Lue, via Dave McMenamin of ESPN:

“I don’t even think about them,” Lue said of the Warriors to a small group of traveling Cleveland beat writers following the Cavs’ Game 4 win on Tuesday. “We’re just focused on Boston. The stuff they’re running, it’s harder to defend than Golden State’s [offense] for me, as far as the actions and all the running around and all the guys who are making all the plays, so it’s a totally different thing.”

Wait, the Isaiah Thomas-less 53-win Celtics are harder to defend than the Kevin Durant-supercharged 67-win Warriors? Come again, Coach?

“Like, they hit the post, Golden State runs splits and all that stuff, but these guys are running all kinds of s—,” Lue said of Boston coach Brad Stevens’ schemes. “I’ll be like, ‘F—.’ They’re running all kinds of s—, man. And Brad’s got them moving and cutting and playing with pace, and everybody is a threat. It’s tough, you know, it’s tough.”

I think Lue means in a very specific way – getting his players into proper position. And in that regard he might be right.

I also think the Warriors will take this in the broadest, most offensive way possible. That’s just the nature of this rivalry.

Without Thomas, Stevens has been forced to diversify Boston’s offense. The Cavaliers, who prepared for a very different scheme, were caught off guard and are adjusting on the fly.

That’s a real challenge. But framing it as the central issue sells Golden State short.

Even if it’s harder for Lue to get his players into proper position against the Celtics, the Warriors’ surplus talent – including Stephen Curry, Kevin Durant, Klay Thompson and Draymond Green – more than makes up for it. And it’s not as if Golden State runs a basic scheme.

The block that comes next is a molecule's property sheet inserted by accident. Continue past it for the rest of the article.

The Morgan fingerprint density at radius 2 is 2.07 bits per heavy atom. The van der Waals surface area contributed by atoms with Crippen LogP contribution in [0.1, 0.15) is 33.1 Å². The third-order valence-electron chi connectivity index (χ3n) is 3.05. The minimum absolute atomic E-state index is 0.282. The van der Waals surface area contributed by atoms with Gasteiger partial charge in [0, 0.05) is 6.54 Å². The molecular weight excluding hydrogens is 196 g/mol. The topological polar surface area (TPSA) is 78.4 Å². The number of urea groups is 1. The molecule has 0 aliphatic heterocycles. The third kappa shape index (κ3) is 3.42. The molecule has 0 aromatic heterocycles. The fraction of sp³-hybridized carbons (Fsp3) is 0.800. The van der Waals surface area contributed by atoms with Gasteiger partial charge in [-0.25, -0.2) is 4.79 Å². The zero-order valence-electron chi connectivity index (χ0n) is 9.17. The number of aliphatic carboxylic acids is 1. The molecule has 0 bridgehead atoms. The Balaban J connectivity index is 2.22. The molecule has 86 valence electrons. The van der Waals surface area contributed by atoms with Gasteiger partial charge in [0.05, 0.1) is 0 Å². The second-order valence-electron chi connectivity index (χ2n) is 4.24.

So why did Lue say this?

He didn’t think the travelling Cleveland beat writers would publish his candid remarks? He didn’t convey his thoughts clearly? He naively didn’t consider how this would motivate the Warriors? All are plausible.

Another theory: Lue is trying to plant a seed that acting Golden State coach Mike Brown, whose known (fairly or not) for his simplistic offensive schemes, is holding back the Warriors. If Steve Kerr doesn’t return, resentment of Brown is one of the few things that could tear apart a dominant Golden State team.

Richard Jefferson: LeBron James was sick during Cavaliers-Celtics Game 3

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LeBron James was inexplicably bad in the Cavaliers’ Game 3 loss to the Celtics on Sunday.

Except maybe it was explicable.

Cleveland forward Richard Jefferson, via Fox Sports Ohio

I know he won’t talk about it, so I’ll give my big guy a shout. Deron Williams missed shootaround this morning, because he had like a little bug, just really lethargic, had no energy. And I think that’s what Bron had. And sometimes these little bugs can go around.